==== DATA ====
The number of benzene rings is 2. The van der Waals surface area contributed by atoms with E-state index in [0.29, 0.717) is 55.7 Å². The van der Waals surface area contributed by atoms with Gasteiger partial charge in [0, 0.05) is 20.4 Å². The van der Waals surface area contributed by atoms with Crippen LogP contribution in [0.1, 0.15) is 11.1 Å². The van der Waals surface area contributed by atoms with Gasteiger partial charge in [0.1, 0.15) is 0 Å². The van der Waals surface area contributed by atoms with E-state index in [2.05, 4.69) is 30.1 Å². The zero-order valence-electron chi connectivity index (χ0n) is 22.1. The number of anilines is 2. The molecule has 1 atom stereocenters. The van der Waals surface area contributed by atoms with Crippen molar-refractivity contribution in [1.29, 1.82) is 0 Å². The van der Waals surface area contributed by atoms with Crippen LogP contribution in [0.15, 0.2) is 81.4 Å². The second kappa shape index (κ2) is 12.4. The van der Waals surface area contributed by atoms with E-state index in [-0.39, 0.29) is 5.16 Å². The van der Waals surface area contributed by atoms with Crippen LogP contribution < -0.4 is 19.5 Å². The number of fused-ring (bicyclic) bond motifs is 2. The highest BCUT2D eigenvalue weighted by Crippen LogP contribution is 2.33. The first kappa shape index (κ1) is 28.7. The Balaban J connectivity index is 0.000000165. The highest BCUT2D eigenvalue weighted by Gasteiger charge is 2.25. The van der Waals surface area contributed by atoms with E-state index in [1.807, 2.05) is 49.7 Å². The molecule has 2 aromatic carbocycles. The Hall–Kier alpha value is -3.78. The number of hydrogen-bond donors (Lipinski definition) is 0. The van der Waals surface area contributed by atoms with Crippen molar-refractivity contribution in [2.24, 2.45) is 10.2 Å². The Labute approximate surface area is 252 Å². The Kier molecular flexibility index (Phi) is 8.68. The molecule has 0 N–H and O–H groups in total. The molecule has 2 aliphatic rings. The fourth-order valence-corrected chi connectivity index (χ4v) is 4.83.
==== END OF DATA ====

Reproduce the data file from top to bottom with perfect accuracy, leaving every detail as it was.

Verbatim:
The number of benzene rings is 2. The van der Waals surface area contributed by atoms with E-state index in [0.29, 0.717) is 55.7 Å². The van der Waals surface area contributed by atoms with Gasteiger partial charge in [0, 0.05) is 20.4 Å². The van der Waals surface area contributed by atoms with Crippen LogP contribution in [0.1, 0.15) is 11.1 Å². The van der Waals surface area contributed by atoms with Gasteiger partial charge in [0.1, 0.15) is 0 Å². The van der Waals surface area contributed by atoms with E-state index in [2.05, 4.69) is 30.1 Å². The zero-order valence-electron chi connectivity index (χ0n) is 22.1. The number of anilines is 2. The molecule has 1 atom stereocenters. The van der Waals surface area contributed by atoms with Crippen molar-refractivity contribution in [1.29, 1.82) is 0 Å². The van der Waals surface area contributed by atoms with Crippen LogP contribution in [0.15, 0.2) is 81.4 Å². The second kappa shape index (κ2) is 12.4. The van der Waals surface area contributed by atoms with E-state index in [-0.39, 0.29) is 5.16 Å². The van der Waals surface area contributed by atoms with Crippen LogP contribution < -0.4 is 19.5 Å². The number of fused-ring (bicyclic) bond motifs is 2. The highest BCUT2D eigenvalue weighted by Crippen LogP contribution is 2.33. The first kappa shape index (κ1) is 28.7. The Balaban J connectivity index is 0.000000165. The highest BCUT2D eigenvalue weighted by Gasteiger charge is 2.25. The van der Waals surface area contributed by atoms with E-state index in [1.807, 2.05) is 49.7 Å². The molecule has 2 aromatic carbocycles. The Hall–Kier alpha value is -3.78. The number of hydrogen-bond donors (Lipinski definition) is 0. The van der Waals surface area contributed by atoms with Crippen molar-refractivity contribution in [2.24, 2.45) is 10.2 Å². The Labute approximate surface area is 252 Å². The Kier molecular flexibility index (Phi) is 8.68. The molecule has 0 N–H and O–H groups in total. The molecule has 2 aliphatic rings. The fourth-order valence-corrected chi connectivity index (χ4v) is 4.83.